Why mushrooms may be the best food to fight aging: New research reveals that mushrooms are “without a doubt” the highest known single source of the antioxidants ergothioneine and glutathione, which are both associated with anti-aging properties. A team of researchers from Pennsylvania State University found that mushrooms are surprisingly full of both compounds, and that some of the 13 species they tested contained vastly higher levels than others. Common white button mushrooms, for instance, had low levels of the two antioxidants compared to some other mushrooms but still higher levels than your average non-mushroom food. The winner “by far” was the wild porcini mushroom, which is convenient since it’s also delicious. And even though some foods lose their health benefits when you cook them, the antioxidants in the mushrooms appear heat-stable and thus unaffected. The research was recently published in the journal Food Chemistry.
Jeremiah Tower Is Done With These Gimmicky Food Trends: Chef Jeremiah Tower pioneered California cuisine in the ’70s at Chez Panisse with dishes like grilled goat cheese in vine leaves and truffled lobster. His recipes have continued to influence chefs for decades. But not all food trends can connect back to the legendary chef’s dishes—and Tower definitely couldn’t have predicted anything quite like neon unicorn drinks. “Is that the all-pink and fluffy?” he questions with a tilt of his head when we spoke at the Bon Appétit offices this month. “It looks like the cat threw up,” he adds with a laugh.
Tom Kerridge Reveals His Michelin-Starred Pub Is Inspired By Retro Restaurant Chain, Berni Inn: Tom Kerridge’s pub The Hand and Flowers might have won two Michelin stars, but it’s actually inspired by the retro pub-restaurant chain, Berni Inn. For those now scratching their heads, the chain was founded by brothers Frank and Aldo Berni in 1955 and specialised in steak. The company was sold to Whitbread in the Nineties where the name was ditched and the restaurants were relaunched as part of the Beefeater chain.
Delia Smith sticks the knife into ‘poncey, chefy’ restaurants: Delia Smith has spent her career bringing simple cooking into the homes of millions of Britons, once famously instructing people on the best way to boil an egg. So it’s perhaps not surprising that for the veteran cook and TV presenter the joys of eating out have dissipated due to the culture of modern gastronomy.
Coi’s Chef Departs Despite Earning Three Michelin Stars: Just two years after taking on the leadership of Coi’s kitchen from chef-owner Daniel Patterson, executive chef Matthew Kirkley earned the restaurant its third, coveted Michelin star. In unexpected news, however, chef Kirkley had already left the kitchen when the stars were awarded. For the past three months, Kirkley has been exclusively training for the prestigious international culinary competition, Bocuse d’Or, which is held every other year in Lyon, France. Last week Kirkley and commis Mimi Chen (formerly of Daniel), officially won the right to represent Team USA during a day-long competition at The Venetian hotel in Las Vegas; now he’ll commence full-time training for the 2019 competition, which ultimately means he has to leave the restaurant. A representative for Coi confirms that Kirkley has “moved on.”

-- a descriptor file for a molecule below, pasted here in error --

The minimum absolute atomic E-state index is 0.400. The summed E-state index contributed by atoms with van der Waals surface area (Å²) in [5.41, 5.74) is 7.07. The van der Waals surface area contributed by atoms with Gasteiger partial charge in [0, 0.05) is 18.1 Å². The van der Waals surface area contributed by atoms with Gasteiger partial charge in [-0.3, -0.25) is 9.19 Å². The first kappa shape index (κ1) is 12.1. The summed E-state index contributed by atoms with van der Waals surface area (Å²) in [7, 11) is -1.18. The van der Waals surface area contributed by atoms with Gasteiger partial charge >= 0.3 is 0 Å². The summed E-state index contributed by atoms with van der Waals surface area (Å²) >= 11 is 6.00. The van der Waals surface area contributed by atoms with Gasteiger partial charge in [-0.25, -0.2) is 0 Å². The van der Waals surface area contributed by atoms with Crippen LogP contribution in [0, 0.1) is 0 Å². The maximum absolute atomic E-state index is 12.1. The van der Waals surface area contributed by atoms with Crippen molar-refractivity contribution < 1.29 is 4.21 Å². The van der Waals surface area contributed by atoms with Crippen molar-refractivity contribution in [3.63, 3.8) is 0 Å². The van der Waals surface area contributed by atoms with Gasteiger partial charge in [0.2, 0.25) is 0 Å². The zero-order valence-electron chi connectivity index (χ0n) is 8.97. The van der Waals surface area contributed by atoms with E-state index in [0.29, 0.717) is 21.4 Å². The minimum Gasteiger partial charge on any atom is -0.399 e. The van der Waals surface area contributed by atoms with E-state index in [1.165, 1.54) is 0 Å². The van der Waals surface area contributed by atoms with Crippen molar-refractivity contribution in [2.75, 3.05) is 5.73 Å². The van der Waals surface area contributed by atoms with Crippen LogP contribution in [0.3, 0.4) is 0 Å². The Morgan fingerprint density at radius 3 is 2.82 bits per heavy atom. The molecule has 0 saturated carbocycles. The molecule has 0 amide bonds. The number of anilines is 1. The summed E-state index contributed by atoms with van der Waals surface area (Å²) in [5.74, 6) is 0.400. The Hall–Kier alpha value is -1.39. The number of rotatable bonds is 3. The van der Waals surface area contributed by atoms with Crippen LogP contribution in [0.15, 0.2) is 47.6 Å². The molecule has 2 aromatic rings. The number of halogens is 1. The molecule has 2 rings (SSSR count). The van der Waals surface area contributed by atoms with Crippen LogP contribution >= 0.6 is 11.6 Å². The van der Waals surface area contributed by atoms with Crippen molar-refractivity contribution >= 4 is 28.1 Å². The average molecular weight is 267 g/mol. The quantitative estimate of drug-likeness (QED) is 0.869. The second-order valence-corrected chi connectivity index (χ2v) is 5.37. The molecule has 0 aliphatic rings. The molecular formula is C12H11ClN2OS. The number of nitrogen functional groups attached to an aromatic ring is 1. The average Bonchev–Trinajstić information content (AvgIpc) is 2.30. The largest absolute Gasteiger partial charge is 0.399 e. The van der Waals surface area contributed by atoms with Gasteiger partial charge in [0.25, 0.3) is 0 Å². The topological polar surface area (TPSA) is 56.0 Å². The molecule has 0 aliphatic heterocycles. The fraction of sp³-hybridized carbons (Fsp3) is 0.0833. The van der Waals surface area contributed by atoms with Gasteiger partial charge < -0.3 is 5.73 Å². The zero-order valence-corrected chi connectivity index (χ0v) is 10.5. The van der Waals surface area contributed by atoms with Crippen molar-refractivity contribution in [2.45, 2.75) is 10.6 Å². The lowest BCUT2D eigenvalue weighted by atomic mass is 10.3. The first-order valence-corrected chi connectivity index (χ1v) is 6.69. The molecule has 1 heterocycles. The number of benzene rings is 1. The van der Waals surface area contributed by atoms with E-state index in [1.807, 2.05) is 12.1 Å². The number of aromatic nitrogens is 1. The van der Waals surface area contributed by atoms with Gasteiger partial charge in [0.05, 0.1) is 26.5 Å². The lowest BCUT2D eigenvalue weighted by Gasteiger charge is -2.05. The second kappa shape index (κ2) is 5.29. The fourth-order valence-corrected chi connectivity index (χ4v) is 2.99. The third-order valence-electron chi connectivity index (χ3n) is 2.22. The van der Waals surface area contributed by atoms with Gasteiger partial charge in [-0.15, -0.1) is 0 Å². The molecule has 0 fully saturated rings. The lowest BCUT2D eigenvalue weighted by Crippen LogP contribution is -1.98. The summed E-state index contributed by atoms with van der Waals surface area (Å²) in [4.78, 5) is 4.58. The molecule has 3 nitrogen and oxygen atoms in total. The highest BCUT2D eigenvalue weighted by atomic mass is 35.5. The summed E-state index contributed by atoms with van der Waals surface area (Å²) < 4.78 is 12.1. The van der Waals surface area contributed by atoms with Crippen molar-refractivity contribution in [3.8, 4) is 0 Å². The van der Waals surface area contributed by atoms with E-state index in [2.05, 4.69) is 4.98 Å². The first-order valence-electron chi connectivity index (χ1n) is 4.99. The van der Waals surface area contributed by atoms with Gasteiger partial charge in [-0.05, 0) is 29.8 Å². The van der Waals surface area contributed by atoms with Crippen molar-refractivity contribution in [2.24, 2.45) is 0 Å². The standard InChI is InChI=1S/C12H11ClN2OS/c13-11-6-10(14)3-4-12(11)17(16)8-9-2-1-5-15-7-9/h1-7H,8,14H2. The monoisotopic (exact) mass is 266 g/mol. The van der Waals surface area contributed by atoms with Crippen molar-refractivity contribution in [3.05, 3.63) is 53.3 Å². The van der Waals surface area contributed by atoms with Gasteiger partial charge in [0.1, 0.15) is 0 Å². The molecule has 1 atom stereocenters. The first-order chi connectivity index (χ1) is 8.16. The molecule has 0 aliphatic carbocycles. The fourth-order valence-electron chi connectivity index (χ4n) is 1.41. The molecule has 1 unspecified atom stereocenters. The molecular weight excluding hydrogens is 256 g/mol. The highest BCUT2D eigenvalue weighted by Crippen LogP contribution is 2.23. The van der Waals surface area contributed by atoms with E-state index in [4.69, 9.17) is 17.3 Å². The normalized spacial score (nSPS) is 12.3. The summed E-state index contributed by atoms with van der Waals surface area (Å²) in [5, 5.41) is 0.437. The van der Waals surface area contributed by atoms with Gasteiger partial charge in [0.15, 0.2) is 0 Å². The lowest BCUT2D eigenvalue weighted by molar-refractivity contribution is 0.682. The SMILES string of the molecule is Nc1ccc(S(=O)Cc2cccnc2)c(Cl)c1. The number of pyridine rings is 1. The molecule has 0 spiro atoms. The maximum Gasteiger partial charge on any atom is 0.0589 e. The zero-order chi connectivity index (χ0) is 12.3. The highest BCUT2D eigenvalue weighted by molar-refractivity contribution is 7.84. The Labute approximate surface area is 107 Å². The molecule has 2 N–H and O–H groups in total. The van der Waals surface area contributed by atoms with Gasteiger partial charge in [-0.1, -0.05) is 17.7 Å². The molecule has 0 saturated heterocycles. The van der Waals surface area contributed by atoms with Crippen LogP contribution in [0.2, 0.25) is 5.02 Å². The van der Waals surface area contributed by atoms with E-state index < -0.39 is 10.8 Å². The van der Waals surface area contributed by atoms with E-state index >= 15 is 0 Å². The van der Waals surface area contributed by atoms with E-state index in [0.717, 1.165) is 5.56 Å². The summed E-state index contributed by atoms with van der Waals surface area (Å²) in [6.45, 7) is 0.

I’ve Worked in Food for 20 Years. Now You Finally Care About Female Chefs? It is an exciting time to be a woman in the food industry! Many food writers know that we female chefs are shy and retiring creatures, ready to bolt like startled deer at the first sign of loud noises, bright lights, or press coverage. In consideration of our delicate feelings, they have decided we should only be written about twice a year. Our first moment comes with the new Michelin guide, at which point the requisite articles appear asking where all the women/black/Hispanic chefs are, and why they have been under-represented in the nominations again. Then, when the James Beard Awards are announced, those same pieces get dusted off and republished.
The cult of natural wine – ‘this is like punk or acid house’: Steve Nuttall is trying to mess with my head. The 35-year-old wine expert at boho Leeds bar-restaurant the Reliance has arranged a natural wine tasting as a primer for the Guardian, and things are getting, well, weird. “That,” I offer tentatively, sniffing an orange wine, “smells strange – somewhere between sherry and cat piss.”
36 hours in Osaka: Tourists from other Asian countries have it figured out: Osaka is the new place to be in Japan. The city’s visitor statistics are soaring, yet most Americans still bypass Osaka in favor of Kyoto and the guidebook sights of Nara. What are they missing? Recently, cool new coffee shops, restaurants, bars and boutiques have added another dimension to this concrete metropolis, the country’s third largest. Add in traditional cultural treasures and zany, only-in-Japan experiences, and it’s no surprise Osaka’s star is now on the rise.